CPTSD in Pop Culture: Movies and Books that Depict this Condition

Complex Post-Traumatic Stress Disorder (CPTSD) is a psychological disorder that can result from sustained trauma over a long period.

Understanding this condition is key to enhancing empathy and nurturing those affected, which is why depictions in pop culture play a pivotal role.


They make the invisible visible, turning the often complex narrative of CPTSD into a relatable, digestible, and tangible experience.

Let’s embark on an explorative journey of CPTSD representations in popular movies and books.


In the heart of cinema, one film stands out for its insightful portrayal of CPTSD – “Room” (2015). Brie Larson, playing a young mother held captive for years, provides a heart-wrenching depiction of trauma.

After gaining freedom, her character struggles with overwhelming anxiety, intrusive thoughts, and difficulty adjusting to the outside world – hallmark signs of CPTSD.

It highlights how the after-effects of prolonged trauma can be just as challenging as the initial experience, if not more so.

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The Perks of Being a Wallflower

Another cinematic portrayal of CPTSD is “The Perks of Being a Wallflower” (2012), based on the 1999 novel by Stephen Chbosky. The story centers around Charlie, a high school freshman dealing with the fallout of childhood trauma.

His haunting past and constant feelings of alienation capture the essence of CPTSD. By addressing the impact of abuse on mental health, this film reinforces the importance of empathy, support, and understanding in healing from trauma.


The Body Keeps the Score

Turning our gaze to the world of literature, two books deserve special mention. First, “The Body Keeps the Score” by Bessel van der Kolk, although not fiction, paints a comprehensive picture of trauma and its aftermath.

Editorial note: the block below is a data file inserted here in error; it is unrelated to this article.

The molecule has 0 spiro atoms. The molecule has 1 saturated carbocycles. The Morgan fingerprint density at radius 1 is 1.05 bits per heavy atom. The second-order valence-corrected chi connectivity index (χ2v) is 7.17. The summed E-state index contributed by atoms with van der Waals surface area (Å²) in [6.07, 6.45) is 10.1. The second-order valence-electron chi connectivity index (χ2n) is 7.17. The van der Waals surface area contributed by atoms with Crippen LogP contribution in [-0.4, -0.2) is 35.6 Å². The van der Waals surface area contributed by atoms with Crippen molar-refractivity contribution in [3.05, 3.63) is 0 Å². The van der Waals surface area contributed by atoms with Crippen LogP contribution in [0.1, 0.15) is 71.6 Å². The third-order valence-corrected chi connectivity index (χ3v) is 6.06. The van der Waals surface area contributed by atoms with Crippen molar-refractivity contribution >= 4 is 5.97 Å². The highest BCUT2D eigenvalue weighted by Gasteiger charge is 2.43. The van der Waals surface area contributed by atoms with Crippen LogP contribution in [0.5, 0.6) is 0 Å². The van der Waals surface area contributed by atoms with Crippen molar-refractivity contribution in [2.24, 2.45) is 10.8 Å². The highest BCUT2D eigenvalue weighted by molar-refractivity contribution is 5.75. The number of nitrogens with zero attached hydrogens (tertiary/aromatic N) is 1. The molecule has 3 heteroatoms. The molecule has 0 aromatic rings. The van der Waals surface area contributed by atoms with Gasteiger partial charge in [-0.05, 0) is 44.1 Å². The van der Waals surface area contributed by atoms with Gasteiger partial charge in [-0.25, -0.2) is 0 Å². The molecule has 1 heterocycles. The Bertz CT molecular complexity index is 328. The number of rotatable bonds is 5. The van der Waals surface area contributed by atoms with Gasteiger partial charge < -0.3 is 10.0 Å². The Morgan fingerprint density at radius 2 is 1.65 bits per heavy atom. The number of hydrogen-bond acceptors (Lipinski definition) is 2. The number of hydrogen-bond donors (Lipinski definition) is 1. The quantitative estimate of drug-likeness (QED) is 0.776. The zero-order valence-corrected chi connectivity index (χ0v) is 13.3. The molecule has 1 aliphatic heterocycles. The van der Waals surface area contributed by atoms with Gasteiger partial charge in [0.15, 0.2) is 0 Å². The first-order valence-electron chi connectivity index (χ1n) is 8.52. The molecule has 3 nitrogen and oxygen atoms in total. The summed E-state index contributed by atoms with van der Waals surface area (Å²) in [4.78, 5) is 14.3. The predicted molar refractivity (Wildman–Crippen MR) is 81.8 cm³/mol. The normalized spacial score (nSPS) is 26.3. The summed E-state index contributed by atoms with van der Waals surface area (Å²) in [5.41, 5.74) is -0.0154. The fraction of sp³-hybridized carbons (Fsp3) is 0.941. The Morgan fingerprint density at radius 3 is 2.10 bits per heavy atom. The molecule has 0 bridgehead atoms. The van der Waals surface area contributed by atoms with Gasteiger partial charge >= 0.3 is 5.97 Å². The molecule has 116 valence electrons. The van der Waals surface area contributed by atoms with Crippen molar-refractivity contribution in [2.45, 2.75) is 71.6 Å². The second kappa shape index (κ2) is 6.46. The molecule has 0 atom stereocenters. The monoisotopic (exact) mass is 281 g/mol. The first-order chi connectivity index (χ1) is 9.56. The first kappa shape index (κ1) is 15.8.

Van der Kolk, a world-renowned trauma expert, details how traumatic experiences shape the brain and affect our bodies. The book highlights the necessity of targeted therapeutic interventions, like CPTSD counseling, for survivors.


The second book, “Educated” by Tara Westover, is a memoir chronicling her journey growing up in a survivalist family in rural Idaho.

Her experiences of emotional, physical, and psychological abuse at the hands of her family lay bare the long-lasting impacts of sustained trauma.

Westover’s journey of overcoming her past and pursuing education is an inspiring testament to the resilience of the human spirit.

In conclusion, while pop culture representations of CPTSD are not replacements for clinical understanding, they do open up dialogues about this often misunderstood condition.


They foster empathy and awareness, encouraging viewers and readers to walk in the shoes of those affected by CPTSD. They reinforce the necessity of services like CPTSD counseling, which is vital for recovery and healing.

Through shared understanding and informed discussions, we can contribute to destigmatizing mental health and encourage those in need to seek help.

After all, understanding is the first step toward acceptance, and acceptance paves the way for recovery. Let’s continue this dialogue, reducing the shadows that mental health conditions often find themselves in.

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